[quote]Report backs up claims of gas price-gouging
By Leanne Ritchie
The Daily News
Friday, September 30, 2005
The recent spike in gas prices constitutes nothing short of price-gouging on the part of the oil industry, according to a recent report. And that includes the summer price increase in Prince Rupert that left motorists forking over more than twice what they should have if the increase at the pumps was based on crude oil prices alone.
According to an analysis by economist Hugh Mackenzie, released earlier this week by the Canadian Centre for Policy Alternatives, the Canadian oil industry has been taking advantage of public fear prompted by the devastating hurricanes in the U.S. and charging more than what was justified by the increase in raw material costs…
Yeah, we’ve pretty much figured that out.
From the quoted report:
[quote]A 7.9-cent increase would have matched the crude oil
price increase. The 15-cent increase weâ€™re now paying
is profiteering. And the 40-cent increase we were
paying over the Labour Day weekend was just plain
In fact, Canadians already know what $100 a barrel oil
is like â€” we were paying a price equivalent to $110 a
barrel oil on the Labour Day weekend.
What should the price be? What would it be if we
werenâ€™t being gouged by the oil industry? Letâ€™s figure
it out. Crude oil at $68 (U.S.) a barrel translates to 50
cents per litre (Cdn) at the pump. Normal refining and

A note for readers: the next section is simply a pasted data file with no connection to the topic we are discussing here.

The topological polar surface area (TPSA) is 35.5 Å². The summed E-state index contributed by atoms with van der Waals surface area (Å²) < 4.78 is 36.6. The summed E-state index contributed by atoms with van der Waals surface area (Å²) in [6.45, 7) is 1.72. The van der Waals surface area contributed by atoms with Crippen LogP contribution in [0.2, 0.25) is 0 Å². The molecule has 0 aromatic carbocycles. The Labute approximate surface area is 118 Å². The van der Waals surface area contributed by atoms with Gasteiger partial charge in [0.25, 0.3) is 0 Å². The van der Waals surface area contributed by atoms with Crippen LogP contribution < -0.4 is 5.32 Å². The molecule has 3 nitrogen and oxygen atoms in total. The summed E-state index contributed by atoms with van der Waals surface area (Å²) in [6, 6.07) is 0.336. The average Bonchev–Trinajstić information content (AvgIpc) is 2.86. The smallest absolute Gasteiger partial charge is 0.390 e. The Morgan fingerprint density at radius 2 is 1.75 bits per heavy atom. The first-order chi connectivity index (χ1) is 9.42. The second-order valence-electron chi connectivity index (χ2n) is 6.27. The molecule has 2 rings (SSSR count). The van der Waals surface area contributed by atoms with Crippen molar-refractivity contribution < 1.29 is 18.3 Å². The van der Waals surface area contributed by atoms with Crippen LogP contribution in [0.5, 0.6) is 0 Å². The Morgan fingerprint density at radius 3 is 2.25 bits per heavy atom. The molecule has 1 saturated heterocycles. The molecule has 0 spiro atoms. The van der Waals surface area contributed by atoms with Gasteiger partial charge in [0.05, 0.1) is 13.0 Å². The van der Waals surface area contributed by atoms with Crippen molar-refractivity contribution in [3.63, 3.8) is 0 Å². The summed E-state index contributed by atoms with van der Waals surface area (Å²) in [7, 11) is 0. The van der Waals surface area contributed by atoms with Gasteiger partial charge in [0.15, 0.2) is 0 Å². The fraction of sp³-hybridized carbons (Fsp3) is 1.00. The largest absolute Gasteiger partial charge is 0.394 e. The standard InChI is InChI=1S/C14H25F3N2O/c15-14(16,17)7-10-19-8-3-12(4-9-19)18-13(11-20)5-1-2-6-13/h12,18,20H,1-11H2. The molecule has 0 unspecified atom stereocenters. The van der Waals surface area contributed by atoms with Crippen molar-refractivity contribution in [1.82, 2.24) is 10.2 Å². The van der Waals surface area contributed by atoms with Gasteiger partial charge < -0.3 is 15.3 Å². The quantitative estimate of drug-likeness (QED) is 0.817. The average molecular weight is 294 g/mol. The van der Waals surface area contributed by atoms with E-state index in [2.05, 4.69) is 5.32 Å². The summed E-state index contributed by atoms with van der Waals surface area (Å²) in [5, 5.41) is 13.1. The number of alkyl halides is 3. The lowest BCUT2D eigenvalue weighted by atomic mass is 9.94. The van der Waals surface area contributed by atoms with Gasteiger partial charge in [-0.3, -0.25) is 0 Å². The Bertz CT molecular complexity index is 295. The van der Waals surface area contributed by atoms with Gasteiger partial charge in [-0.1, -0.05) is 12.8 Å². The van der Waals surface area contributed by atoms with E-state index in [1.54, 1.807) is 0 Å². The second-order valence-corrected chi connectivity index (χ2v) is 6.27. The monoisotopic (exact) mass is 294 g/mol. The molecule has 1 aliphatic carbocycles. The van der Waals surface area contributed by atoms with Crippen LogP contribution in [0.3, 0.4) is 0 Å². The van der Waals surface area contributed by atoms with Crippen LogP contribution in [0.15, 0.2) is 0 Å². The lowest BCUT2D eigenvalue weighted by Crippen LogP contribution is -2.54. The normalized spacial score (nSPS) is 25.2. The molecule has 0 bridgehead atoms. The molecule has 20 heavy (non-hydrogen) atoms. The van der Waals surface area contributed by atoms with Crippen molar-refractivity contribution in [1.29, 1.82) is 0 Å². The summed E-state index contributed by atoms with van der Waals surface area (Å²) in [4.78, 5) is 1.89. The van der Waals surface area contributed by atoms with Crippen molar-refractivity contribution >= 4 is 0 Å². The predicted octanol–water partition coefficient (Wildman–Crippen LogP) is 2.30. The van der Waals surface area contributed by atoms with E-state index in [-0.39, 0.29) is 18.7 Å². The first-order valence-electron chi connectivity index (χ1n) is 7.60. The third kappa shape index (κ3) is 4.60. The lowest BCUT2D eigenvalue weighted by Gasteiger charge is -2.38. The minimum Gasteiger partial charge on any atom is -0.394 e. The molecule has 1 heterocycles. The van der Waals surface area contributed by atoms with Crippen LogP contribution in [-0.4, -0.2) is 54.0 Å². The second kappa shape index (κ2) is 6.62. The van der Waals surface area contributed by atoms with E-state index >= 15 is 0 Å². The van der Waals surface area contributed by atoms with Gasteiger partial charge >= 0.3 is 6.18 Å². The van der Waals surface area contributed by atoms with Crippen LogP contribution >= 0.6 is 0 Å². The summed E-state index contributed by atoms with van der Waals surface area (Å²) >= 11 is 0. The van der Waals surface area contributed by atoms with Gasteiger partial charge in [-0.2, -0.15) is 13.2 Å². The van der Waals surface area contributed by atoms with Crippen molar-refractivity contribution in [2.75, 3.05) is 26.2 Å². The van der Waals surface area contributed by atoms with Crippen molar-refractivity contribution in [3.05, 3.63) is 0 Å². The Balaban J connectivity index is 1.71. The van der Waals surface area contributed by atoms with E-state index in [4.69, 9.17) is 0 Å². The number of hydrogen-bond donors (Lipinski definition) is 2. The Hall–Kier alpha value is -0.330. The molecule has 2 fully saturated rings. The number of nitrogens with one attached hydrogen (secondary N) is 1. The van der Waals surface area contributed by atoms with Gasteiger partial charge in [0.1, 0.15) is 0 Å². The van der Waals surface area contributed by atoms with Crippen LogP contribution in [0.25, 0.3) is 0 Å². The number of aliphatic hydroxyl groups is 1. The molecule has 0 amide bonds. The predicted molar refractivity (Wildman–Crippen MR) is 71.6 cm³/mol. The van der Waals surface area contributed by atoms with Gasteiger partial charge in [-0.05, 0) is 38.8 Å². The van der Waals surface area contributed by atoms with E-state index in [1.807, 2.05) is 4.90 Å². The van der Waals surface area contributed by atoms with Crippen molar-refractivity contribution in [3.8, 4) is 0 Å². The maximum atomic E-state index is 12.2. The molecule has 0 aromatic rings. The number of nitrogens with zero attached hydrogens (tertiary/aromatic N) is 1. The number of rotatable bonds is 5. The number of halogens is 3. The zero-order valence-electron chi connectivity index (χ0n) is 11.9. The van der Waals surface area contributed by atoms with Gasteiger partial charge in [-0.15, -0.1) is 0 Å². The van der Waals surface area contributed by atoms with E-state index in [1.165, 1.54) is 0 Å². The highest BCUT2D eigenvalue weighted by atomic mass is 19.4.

marketing margins add 14 cents per litre. Provincial
taxes (Ontario) add 14.7 cents. The federal gasoline
tax adds 10 cents per litre, for a total of 88.7 cents per
litre. Add 6.3 cents for the GST, and that gives us 95
cents â€” which is what we should be paying.
And for that period around Labour Day, when the
difference between the price and what would have
been justified by crude oil prices was much greater â€” as
much as 45 cents per litre at the peak â€” the industry
was knocking down excess profits at a cool $49.5
million a day. Not a bad payoff from exploiting fear.
Now, to be fair to the industry, it doesnâ€™t gouge us
all the time. Indeed, there is normally a pretty stable
relationship between crude oil prices and prices at the
pump. The chart below makes the point. It shows the
portion of the price of gasoline in Ontario in cents per
litre that could not be explained by crude costs, normal
refining and marketing margins, and taxes, from
January 2005 to mid-September.
The consistency of the pattern over the past nine
months makes the profit grab in August and
September all the more obvious.[/quote]